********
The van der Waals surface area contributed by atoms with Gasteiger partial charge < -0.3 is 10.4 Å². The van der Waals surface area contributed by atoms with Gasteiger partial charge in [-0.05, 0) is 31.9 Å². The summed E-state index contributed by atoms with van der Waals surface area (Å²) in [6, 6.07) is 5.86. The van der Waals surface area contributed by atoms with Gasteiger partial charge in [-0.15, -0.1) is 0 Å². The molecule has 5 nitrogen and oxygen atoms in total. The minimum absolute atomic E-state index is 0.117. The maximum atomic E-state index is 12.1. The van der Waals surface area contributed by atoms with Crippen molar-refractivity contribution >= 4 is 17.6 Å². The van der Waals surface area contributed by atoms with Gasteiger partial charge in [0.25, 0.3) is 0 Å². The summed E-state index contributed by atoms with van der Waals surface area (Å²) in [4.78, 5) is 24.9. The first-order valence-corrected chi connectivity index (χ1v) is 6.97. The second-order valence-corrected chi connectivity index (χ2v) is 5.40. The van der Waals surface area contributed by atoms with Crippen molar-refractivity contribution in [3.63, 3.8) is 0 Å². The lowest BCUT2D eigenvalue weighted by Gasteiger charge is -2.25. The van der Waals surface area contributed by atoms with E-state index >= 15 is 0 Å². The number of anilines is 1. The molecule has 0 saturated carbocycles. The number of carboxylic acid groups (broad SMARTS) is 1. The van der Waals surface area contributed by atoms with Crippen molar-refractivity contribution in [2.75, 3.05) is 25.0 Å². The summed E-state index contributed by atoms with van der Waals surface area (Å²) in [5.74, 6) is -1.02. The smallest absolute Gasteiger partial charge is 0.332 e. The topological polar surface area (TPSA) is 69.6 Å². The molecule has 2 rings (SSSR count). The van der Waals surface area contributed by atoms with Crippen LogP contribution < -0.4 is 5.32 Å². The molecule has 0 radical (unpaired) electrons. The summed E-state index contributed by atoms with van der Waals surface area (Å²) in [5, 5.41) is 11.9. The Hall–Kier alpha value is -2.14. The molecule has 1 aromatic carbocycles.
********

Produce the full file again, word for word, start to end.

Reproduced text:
The van der Waals surface area contributed by atoms with Gasteiger partial charge < -0.3 is 10.4 Å². The van der Waals surface area contributed by atoms with Gasteiger partial charge in [-0.05, 0) is 31.9 Å². The summed E-state index contributed by atoms with van der Waals surface area (Å²) in [6, 6.07) is 5.86. The van der Waals surface area contributed by atoms with Gasteiger partial charge in [-0.15, -0.1) is 0 Å². The molecule has 5 nitrogen and oxygen atoms in total. The minimum absolute atomic E-state index is 0.117. The maximum atomic E-state index is 12.1. The van der Waals surface area contributed by atoms with Crippen molar-refractivity contribution >= 4 is 17.6 Å². The van der Waals surface area contributed by atoms with Gasteiger partial charge in [0.25, 0.3) is 0 Å². The summed E-state index contributed by atoms with van der Waals surface area (Å²) in [4.78, 5) is 24.9. The first-order valence-corrected chi connectivity index (χ1v) is 6.97. The second-order valence-corrected chi connectivity index (χ2v) is 5.40. The van der Waals surface area contributed by atoms with Crippen molar-refractivity contribution in [3.63, 3.8) is 0 Å². The lowest BCUT2D eigenvalue weighted by Gasteiger charge is -2.25. The van der Waals surface area contributed by atoms with E-state index >= 15 is 0 Å². The number of anilines is 1. The molecule has 0 saturated carbocycles. The number of carboxylic acid groups (broad SMARTS) is 1. The van der Waals surface area contributed by atoms with Crippen molar-refractivity contribution in [2.75, 3.05) is 25.0 Å². The summed E-state index contributed by atoms with van der Waals surface area (Å²) in [5.74, 6) is -1.02. The smallest absolute Gasteiger partial charge is 0.332 e. The topological polar surface area (TPSA) is 69.6 Å². The molecule has 2 rings (SSSR count). The van der Waals surface area contributed by atoms with Crippen LogP contribution < -0.4 is 5.32 Å². The molecule has 0 radical (unpaired) electrons. The summed E-state index contributed by atoms with van der Waals surface area (Å²) in [5, 5.41) is 11.9. The Hall–Kier alpha value is -2.14. The molecule has 1 aromatic carbocycles.